The Madhya Pradesh high court has termed a mandatory provision under Madhya Pradesh Freedom of Religion Act 2021, according to which the district magistrate must be informed before a person converts, as ‘unconstitutional’ and ordered the state government to not prosecute such citizens.
Hearing at least seven petitions filed against the Act, the double bench comprising justices Sujoy Paul and Prakash Chandra Gupta said, “A strong prima facie case is made out by the petitioners for grant of interim protection in relation to marriage of two adult citizens on their volition and against any coercive action for violation of Section 10 of the Act of 21 (MP Freedom of Religion Act).”
“Section 10 makes it obligatory for a citizen desiring conversion to give a declaration in this regard to the District Magistrate which in our opinion ex facie, unconstitutional in the teeth of aforesaid judgments of this Court. Thus, till further orders, respondent shall not prosecute the adult citizens if they solemnize marriage on their own volition and shall not take coercive action for violation of Section 10 of Act of 21,” the order read.
The court asked the state to file its response within three weeks. “Parties shall complete their pleadings at the earliest. Liberty is reserved to the parties to file appropriate application seeking out of turn final hearing of this matter after completion of pleadings,” the HC ruled.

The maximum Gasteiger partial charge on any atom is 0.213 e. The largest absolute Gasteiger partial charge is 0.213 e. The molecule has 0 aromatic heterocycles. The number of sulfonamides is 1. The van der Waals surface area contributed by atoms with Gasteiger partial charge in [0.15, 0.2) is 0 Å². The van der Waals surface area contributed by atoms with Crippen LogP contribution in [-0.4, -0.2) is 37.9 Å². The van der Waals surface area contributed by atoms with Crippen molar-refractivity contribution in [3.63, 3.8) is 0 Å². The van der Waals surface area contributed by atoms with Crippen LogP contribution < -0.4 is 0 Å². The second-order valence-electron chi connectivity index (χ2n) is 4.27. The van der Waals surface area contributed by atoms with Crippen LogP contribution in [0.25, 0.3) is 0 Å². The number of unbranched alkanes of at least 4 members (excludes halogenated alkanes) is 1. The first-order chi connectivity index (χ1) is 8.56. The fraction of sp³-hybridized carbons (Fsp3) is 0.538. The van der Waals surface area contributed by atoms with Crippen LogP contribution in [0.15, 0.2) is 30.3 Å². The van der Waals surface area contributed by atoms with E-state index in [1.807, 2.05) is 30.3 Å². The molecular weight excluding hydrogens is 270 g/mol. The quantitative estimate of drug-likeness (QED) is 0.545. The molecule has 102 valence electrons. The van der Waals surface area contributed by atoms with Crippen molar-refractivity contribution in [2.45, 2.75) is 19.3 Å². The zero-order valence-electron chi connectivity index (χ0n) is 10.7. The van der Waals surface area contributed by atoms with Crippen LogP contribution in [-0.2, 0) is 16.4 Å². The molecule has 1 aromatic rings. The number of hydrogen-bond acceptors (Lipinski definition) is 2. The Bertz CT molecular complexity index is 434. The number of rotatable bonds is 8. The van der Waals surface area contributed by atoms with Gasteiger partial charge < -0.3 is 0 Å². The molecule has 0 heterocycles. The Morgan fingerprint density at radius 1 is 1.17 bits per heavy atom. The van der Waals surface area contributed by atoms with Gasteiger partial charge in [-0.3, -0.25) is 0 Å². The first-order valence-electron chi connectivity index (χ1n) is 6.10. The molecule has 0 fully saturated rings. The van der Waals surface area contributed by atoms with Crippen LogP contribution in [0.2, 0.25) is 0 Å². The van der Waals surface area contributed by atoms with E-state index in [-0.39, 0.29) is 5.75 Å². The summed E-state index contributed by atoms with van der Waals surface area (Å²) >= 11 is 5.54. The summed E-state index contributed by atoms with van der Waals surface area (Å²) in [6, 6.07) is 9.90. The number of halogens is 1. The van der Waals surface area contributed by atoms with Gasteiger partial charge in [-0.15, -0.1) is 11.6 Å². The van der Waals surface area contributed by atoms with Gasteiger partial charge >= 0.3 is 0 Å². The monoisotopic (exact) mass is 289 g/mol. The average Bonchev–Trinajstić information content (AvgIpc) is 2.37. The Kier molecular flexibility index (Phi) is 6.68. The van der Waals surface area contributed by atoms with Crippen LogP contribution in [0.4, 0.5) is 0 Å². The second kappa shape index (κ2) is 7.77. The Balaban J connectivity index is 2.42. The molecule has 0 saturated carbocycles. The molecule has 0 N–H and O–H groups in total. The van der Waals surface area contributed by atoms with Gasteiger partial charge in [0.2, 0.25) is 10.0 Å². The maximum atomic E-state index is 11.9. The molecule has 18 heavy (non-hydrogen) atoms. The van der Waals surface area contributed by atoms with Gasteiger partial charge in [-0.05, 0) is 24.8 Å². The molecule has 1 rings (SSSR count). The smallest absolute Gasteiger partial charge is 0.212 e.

The section 10 of the Act mentions that any person who desires to convert shall submit a declaration to that effect, 60 days prior to such conversion, in prescribed form to the district magistrate stating that s/he desires to convert on their free will and without any force, coercion, undue influence or allurement. Any religious priest and/or any person who intends to organise conversion shall give 60 days prior notice to the district magistrate where such conversion is proposed to be organised in such form as may be prescribed.
According to act, whoever contravenes the provisions of sub-section (2) shall be punished with imprisonment for not less than three years, extended up to five years. The person will also be liable to a fine not less than ₹50,000. No court shall take cognizance of the offence committed under this section without prior sanction of the concerned district magistrate, says the act.
One of the petitioners, LS Hardenia, called the decision the biggest blow to the state government. “We are happy that we will get relief in the overall matter,” he said.
(With inputs from Monika Pandey)